This would doubtless suffice, if Reason were reasonable. She is reasonable
enough to admit that she has been unable to find anything durable, but she
does not yet despair of reaching it; she is as ardent as ever in this
search, and is confident she has within her the necessary powers for this
conquest. We must therefore conclude, and, after having examined her powers
in their effects, observe them in themselves, and see if she has a nature
and a grasp capable of laying hold of the truth.
74. A letter On the Foolishness of Human Knowledge and Philosophy.
This letter before Diversion.
Felix qui potuit... Nihil admirari.
280 kinds of sovereign good in Montaigne.
75. Part I, 1, 2, c. 1, section 4.
Probability.--It will not be difficult to put the case a stage lower, and
make it appear ridiculous. To begin at the very beginning. What is more
absurd than to say that lifeless bodies have passions, fears, hatreds--that
insensible bodies, lifeless and incapable of life, have passions which
presuppose at least a sensitive soul to feel them, nay more, that the object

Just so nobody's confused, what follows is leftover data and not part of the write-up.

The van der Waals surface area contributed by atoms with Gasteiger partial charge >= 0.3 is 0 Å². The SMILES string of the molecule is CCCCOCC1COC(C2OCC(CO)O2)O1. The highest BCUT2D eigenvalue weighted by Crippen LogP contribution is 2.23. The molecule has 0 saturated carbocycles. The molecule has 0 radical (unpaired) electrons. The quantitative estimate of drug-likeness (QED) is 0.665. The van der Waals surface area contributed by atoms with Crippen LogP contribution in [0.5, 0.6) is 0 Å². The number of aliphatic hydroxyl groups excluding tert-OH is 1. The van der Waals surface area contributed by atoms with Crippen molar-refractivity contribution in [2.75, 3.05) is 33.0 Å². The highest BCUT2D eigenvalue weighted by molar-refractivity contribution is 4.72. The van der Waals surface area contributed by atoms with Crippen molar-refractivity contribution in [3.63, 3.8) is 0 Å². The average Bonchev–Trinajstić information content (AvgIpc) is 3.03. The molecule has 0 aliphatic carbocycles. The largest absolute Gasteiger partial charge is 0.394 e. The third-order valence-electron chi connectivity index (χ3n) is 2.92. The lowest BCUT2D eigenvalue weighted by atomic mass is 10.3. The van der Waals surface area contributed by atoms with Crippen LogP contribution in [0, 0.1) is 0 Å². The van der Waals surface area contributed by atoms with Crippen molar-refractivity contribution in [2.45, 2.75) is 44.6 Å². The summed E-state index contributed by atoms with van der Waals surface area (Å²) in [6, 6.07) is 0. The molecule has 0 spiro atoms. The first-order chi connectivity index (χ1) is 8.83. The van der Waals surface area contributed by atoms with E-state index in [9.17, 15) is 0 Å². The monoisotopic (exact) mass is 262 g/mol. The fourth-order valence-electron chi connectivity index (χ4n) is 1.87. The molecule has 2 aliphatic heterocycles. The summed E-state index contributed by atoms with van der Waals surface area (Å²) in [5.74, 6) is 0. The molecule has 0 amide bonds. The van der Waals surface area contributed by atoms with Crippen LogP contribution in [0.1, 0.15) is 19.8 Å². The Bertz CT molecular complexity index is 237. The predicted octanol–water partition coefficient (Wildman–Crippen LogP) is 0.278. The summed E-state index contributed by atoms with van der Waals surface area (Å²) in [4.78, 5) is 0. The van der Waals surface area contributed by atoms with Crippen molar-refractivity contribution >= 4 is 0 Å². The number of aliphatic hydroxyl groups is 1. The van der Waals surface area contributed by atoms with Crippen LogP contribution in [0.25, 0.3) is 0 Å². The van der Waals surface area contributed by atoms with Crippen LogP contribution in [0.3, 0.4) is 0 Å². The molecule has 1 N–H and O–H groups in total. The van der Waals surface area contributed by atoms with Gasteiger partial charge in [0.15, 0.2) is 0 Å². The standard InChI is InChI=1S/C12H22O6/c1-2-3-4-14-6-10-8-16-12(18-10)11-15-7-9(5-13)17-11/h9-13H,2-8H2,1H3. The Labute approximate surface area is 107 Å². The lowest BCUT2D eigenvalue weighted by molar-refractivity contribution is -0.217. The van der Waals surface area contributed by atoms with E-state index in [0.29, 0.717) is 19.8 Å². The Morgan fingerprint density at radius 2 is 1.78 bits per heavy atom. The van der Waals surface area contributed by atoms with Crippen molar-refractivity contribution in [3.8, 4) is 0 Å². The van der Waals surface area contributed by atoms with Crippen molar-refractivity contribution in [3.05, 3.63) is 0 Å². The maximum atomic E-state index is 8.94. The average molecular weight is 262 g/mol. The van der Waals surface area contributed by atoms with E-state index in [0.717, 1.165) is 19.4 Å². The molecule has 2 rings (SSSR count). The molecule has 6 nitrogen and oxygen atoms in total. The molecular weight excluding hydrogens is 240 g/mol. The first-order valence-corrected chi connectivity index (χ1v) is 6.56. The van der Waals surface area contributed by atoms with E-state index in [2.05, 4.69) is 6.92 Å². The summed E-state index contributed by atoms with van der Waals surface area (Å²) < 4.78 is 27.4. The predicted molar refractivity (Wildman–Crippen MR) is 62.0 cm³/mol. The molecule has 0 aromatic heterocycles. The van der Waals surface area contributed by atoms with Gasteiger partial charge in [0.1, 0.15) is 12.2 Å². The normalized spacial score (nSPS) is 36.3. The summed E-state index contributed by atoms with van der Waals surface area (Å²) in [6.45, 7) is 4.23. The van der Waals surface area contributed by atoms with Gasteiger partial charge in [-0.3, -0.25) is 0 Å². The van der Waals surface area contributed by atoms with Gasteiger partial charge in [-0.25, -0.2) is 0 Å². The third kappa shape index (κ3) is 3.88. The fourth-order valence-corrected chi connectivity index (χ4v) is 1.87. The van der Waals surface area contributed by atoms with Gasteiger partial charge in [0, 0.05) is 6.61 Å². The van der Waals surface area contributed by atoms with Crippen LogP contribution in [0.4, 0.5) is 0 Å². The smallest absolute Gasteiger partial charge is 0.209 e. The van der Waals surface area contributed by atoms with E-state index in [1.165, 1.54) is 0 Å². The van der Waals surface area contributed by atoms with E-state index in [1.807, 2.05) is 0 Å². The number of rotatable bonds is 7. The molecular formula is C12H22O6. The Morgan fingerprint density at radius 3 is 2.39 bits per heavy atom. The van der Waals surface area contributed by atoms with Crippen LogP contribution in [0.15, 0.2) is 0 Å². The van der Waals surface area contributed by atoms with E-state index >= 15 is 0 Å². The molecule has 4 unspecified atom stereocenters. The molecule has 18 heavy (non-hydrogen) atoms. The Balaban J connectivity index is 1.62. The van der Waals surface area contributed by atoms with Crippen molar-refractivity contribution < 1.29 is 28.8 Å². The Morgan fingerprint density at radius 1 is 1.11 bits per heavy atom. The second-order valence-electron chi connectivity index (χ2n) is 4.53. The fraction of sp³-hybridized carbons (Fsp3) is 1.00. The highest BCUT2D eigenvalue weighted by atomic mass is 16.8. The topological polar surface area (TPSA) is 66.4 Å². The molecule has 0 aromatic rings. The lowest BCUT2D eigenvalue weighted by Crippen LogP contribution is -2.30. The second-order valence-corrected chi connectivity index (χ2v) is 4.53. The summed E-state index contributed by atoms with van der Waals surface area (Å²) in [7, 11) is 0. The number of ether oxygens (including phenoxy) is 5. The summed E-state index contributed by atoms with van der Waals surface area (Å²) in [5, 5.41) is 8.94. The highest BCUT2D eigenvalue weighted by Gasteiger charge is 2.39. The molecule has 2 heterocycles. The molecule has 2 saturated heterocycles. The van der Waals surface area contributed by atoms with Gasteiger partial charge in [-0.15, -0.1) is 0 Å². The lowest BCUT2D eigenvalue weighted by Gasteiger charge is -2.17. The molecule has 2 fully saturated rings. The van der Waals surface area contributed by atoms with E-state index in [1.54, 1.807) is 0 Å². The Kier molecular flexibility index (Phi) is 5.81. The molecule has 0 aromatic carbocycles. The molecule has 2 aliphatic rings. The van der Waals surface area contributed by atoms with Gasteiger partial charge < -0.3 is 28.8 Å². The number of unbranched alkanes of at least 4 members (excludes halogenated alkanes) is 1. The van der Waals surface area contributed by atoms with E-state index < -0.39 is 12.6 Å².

of their dread is the void? What is there in the void that could make them
afraid? Nothing is more shallow and ridiculous. This is not all; it is said
that they have in themselves a source of movement to shun the void. Have
they arms, legs, muscles, nerves?
76. To write against those who made too profound a study of science:
77. I cannot forgive Descartes. In all his philosophy he would have been
quite willing to dispense with God. But he had to make Him give a fillip to
set the world in motion; beyond this, he has no further need of God.
78. Descartes useless and uncertain.
79. Descartes.--We must say summarily: "This is made by figure and motion,"
for it is true. But to say what these are, and to compose the machine, is
ridiculous. For it is useless, uncertain, an